There was once an elderly and wise man who moved to a village and began living there for a time. He would always spend his time with the kids of the village and everyone loved him dearly. He also used to give gifts to the kids of the village. The gifts were always very exquisite but fragile. As much as the kids were striving to be careful with the gifts, they always ended up breaking them and ended up in tears. Every time the children broke their toys the old man gave them a new one; a toy more fragile and more beautiful. Once the parents of the children wanted to know the purpose of this and asked the old man saying, “You are a wise man and you always want everyone to be happy, why then you give fragile gifts to our children and every time when they break them you give them even more beautiful and fragile ones? “Unfortunately, it is impossible not to play with those gifts because of their uniqueness.” The wise man responded saying, “Not so many years will pass from today and your children will understand that God endowed them with spiritual purity and a fragile soul. I want them to understand how easy it might be to fall into sin and lose the purity God gives us.”
In today’s Gospel reading Christ tells us that the kingdom of heaven is like a man who sowed good seed in his field. But while everyone was sleeping, his enemy came and sowed weeds among the wheat, and went away. When the wheat sprouted, and formed heads, then the weeds also appeared. Today’s parable is about the two kinds of people in the world. Jesus explained that the landowner was an illustration of the “Son of Man, “that is, the divine King. We know ‘Son of Man’ was a title that Jesus often used for Himself. The field is the world; it belongs to the Son, and was originally meant to be a place for the flourishing of God’s beloved mankind. The good seed that Jesus Christ sows are the sons of the kingdom, while the weeds are the sons of the evil one. In these two examples, the word son is used to describe someone who reflects the characteristics of what they are called the son of—either the son of the kingdom of heaven or the son of the evil one. The harvest is the judgment of mankind at the end of the age. The reapers are the angels sent by God to bring both kinds of people before His judgment seat. There, the sons of the evil one will be condemned to Hell, but the sons of the kingdom will “shine like the sun in the kingdom of their Father.”
In today’s reading, Jesus simply begins with the two kinds of people. The Son of God plants His children throughout the world, and the evil one does the same with those that belong to him, in order to cause trouble. We often wonder why God allows evil people to thrive in the world. This parable teaches that God does not root them out, because He is concerned for His followers and their spiritual well-being. Instead, He allows both kinds of people to continue until the judgment at the end of the world. Only then, He will finally separate them. At that time, those who are not His children will be cast “into a furnace of fire,” a terrible place of great weeping. But the other group of people, those who belong to God, will be recognized as sons of the kingdom of heaven.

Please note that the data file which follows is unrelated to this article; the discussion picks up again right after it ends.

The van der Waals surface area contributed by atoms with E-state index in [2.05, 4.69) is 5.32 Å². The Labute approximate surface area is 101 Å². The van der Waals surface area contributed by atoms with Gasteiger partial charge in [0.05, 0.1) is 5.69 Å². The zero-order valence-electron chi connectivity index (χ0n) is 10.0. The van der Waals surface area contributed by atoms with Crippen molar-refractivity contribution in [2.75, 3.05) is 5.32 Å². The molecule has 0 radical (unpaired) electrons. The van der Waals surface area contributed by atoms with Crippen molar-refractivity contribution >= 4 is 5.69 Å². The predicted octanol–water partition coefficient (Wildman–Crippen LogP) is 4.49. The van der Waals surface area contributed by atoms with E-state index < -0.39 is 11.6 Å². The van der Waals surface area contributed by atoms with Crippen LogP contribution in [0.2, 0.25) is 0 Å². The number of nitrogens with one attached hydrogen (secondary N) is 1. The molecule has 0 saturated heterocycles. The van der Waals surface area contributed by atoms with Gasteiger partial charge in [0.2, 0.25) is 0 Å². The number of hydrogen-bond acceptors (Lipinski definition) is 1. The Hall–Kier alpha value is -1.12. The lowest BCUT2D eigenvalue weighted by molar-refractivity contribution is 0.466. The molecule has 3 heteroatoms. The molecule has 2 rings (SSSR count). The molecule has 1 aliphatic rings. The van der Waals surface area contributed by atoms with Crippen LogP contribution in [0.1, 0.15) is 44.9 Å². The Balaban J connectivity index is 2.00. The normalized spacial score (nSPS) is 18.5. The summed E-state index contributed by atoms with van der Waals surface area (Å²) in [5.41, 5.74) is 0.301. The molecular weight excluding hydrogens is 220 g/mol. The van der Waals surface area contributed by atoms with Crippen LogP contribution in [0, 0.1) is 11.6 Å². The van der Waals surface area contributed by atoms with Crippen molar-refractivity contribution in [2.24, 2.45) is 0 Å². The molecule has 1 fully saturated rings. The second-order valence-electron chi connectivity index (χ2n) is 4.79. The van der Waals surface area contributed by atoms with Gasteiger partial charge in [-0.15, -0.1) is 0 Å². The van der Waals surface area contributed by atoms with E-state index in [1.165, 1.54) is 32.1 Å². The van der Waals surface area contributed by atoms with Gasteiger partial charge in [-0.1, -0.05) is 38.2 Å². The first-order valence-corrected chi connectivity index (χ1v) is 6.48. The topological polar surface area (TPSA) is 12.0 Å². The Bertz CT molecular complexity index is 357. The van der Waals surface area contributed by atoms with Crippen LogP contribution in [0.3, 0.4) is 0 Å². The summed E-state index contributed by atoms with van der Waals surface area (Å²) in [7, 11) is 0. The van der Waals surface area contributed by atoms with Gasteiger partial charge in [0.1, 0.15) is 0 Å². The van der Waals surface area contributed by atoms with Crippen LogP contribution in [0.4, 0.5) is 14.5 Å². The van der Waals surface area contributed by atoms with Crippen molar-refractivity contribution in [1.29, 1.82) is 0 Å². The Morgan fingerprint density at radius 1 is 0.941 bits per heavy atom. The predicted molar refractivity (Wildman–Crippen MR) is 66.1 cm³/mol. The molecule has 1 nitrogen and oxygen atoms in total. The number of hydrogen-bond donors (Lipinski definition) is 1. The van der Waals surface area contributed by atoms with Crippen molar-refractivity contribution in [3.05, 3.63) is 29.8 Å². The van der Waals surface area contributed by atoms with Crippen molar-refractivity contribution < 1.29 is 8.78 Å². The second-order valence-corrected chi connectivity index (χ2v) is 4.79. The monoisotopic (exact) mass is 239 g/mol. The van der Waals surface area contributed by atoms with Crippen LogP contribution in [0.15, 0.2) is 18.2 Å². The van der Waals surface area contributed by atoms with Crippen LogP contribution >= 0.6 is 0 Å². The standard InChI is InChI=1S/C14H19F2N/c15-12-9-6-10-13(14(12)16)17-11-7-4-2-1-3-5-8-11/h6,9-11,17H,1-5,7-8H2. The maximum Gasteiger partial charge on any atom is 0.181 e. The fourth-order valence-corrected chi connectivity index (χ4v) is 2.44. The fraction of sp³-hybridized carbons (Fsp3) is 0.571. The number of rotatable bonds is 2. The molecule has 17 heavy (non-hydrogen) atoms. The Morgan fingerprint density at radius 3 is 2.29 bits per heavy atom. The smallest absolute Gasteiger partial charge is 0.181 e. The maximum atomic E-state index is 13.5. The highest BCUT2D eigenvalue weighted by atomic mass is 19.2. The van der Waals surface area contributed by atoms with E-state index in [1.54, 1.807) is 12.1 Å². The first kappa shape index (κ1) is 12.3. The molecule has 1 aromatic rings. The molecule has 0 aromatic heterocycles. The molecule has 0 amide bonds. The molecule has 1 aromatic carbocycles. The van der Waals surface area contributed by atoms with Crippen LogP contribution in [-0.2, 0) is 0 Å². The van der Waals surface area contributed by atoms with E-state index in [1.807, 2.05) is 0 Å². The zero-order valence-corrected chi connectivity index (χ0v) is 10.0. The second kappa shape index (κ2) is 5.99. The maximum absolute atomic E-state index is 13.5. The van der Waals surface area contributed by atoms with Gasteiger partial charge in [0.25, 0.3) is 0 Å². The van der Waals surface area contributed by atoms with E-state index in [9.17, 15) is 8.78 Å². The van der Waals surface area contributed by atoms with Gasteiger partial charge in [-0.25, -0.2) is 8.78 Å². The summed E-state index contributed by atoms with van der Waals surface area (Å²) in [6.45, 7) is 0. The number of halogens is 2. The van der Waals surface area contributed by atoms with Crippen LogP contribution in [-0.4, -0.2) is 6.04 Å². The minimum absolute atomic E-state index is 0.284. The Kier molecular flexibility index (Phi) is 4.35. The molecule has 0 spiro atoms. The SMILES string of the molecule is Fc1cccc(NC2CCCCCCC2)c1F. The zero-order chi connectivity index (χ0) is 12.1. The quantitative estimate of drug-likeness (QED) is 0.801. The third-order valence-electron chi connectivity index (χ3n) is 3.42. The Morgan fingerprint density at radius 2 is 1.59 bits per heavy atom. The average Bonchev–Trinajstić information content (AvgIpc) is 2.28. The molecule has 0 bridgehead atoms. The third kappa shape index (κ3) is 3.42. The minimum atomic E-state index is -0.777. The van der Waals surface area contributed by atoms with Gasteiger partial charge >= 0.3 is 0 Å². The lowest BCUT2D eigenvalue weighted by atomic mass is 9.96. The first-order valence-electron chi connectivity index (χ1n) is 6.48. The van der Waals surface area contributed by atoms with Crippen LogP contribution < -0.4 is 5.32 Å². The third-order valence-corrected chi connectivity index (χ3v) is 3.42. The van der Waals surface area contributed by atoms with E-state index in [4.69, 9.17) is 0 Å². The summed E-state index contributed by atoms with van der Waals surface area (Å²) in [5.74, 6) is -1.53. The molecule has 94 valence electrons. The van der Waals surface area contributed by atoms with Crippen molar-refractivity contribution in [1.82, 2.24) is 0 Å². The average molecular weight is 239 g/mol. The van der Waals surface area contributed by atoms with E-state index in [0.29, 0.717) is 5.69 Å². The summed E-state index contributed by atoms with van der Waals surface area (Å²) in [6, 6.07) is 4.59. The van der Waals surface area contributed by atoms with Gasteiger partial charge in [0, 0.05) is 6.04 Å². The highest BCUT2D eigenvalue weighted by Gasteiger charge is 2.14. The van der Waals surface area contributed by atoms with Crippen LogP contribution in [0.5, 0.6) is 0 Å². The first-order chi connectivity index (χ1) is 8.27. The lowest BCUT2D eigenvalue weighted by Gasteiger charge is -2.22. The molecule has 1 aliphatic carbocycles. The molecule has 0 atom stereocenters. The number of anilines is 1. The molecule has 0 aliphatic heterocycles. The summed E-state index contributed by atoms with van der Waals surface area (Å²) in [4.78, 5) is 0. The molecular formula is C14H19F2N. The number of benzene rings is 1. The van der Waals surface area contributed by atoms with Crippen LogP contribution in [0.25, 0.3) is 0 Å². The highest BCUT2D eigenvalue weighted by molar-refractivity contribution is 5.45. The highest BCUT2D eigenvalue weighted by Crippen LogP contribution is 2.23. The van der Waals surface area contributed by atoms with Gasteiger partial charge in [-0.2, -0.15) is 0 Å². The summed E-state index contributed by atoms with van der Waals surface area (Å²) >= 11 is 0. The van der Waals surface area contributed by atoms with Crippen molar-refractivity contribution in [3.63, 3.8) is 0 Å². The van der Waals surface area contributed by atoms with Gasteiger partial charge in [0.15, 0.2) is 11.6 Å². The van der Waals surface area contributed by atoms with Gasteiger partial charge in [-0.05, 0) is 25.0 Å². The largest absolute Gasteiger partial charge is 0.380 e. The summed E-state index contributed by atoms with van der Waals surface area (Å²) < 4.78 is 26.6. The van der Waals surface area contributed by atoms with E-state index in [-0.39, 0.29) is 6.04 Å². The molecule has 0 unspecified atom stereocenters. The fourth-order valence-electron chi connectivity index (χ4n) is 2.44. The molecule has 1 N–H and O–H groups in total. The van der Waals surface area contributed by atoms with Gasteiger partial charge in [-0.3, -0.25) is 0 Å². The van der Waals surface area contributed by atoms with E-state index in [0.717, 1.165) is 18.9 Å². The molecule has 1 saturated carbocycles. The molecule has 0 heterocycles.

Nevertheless, the teaching of today’s Parable is of the greatest importance. Much of the world lies in the grip of the evil one, and their condition is hidden even from themselves. Therefore, God has called His servants to another task—to show compassion and love to all, especially to those who call themselves Christians. We are sent out with a message of hope to a dying world, to a world that, very soon, may be approaching the end of the age. That message is that God loves all men, no matter to which of the two groups we may belong. He became a Man, Jesus Christ, to die for all of our sins so that if we gratefully accept His sacrifice on our behalf, we will find ourselves in that blessed group, which, in the end of time, will shine like the sun in the kingdom of our Father.
In today’s story, we see that the old man used to give to the children of the village very exquisite but yet fragile gifts. Whenever they broke them he gave them newer, more beautiful ones. In the same way, God sows in us purity, love, hope, compassion and other virtues. He wants to see that we cherish those virtues and reach spiritual purity. And we lose them each time we fall into sin, but God has also given us the choice to repent and attain those virtues once again. And when He restores those virtues for us we are renewed. We become renewed again with His love. We become renewed again with his compassion. And we become renewed again with his purity. All these things are fragile, delicate, precious gifts. And we have the sacred task to not just use them for ourselves, but for each other, so we may bring that love and purity, that compassion and empathy back into our world which is in desperate need of them. Amen.